Religious leaders in the Philippines declared that they were prepared to take their fight over the controversial Reproductive Health Bill all the way to the Supreme Court if the pending law is passed.
Recently, Msgr. Joselito Asis, Secretary-General of the Catholic Bishops' Conference of the Philippines, revealed that if President Benigno Aquino follows through and signs the bill into law, then the bishops would lend their support to fighting the legislation in court.
"The RH bill is against the goodness of family, the stability of marriage," Asis read in a statement. He added that while contraceptives are available, they are not supplied by the government, which has led to Western nations' women falling victim to "promiscuity, premarital sex and extramarital affairs."
Both chambers of government in the Philippines have agreed on several different parts of the pending legislation, including government-sanctioned family planning education for adults. Those services will also be made available to middle and high school children.
One point of contention within the bill that opponents have continually cited is the fact that with the new law, contraception for the less affluent will be fully covered by government health insurance.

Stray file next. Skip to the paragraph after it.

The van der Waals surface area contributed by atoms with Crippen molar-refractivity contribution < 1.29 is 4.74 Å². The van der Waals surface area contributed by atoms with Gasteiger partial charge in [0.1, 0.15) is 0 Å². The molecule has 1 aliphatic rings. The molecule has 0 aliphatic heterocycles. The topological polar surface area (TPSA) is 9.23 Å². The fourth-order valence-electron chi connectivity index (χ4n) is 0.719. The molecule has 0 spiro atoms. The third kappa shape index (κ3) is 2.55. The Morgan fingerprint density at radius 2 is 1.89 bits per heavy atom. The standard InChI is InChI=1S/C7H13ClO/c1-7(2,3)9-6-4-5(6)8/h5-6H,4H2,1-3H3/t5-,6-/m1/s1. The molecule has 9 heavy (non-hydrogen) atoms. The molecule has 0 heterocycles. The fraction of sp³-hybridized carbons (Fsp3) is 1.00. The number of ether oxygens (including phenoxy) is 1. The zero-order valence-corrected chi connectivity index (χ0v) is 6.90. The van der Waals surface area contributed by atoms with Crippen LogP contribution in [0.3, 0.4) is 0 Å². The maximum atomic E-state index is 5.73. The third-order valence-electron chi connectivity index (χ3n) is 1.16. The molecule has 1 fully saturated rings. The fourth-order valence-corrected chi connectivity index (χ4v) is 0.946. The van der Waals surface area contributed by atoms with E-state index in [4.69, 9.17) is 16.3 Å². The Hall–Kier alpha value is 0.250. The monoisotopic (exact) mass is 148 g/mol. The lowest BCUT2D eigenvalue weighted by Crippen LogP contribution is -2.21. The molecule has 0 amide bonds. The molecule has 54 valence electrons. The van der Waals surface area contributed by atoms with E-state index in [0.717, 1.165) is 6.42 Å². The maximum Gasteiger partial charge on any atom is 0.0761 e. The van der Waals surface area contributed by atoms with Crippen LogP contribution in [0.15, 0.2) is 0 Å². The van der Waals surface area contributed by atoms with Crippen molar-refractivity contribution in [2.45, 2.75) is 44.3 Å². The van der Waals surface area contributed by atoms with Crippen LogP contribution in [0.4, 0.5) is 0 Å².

However, Benjamin De Leon, president of the Forum for Family Planning and Development, said this will go a long way to help the women of the Philippines.
"This is a long-term solution to the population problem that we have, in terms of women who already would like to practice family planning after bearing two, three or four children," Leon told local media.
Abortion is illegal in the Philippines, but the bill mandates that hospitals and clinics provide medical treatment to women whose lives are at risk due to a pregnancy.
Still, opponents of the new measure maintain that the new law would be more harmful to women and degrade the social values of the Philippines.
"If the president will sign this into law, he will give us a moral time bomb wrapped as a gift to celebrate Christmas," Socrates Villegas, Archbishop of Lingayen-Dagupan and vice president of the bishops' conference, said in a statement.
"This law will open more doors to abortion and more crimes against women," he added.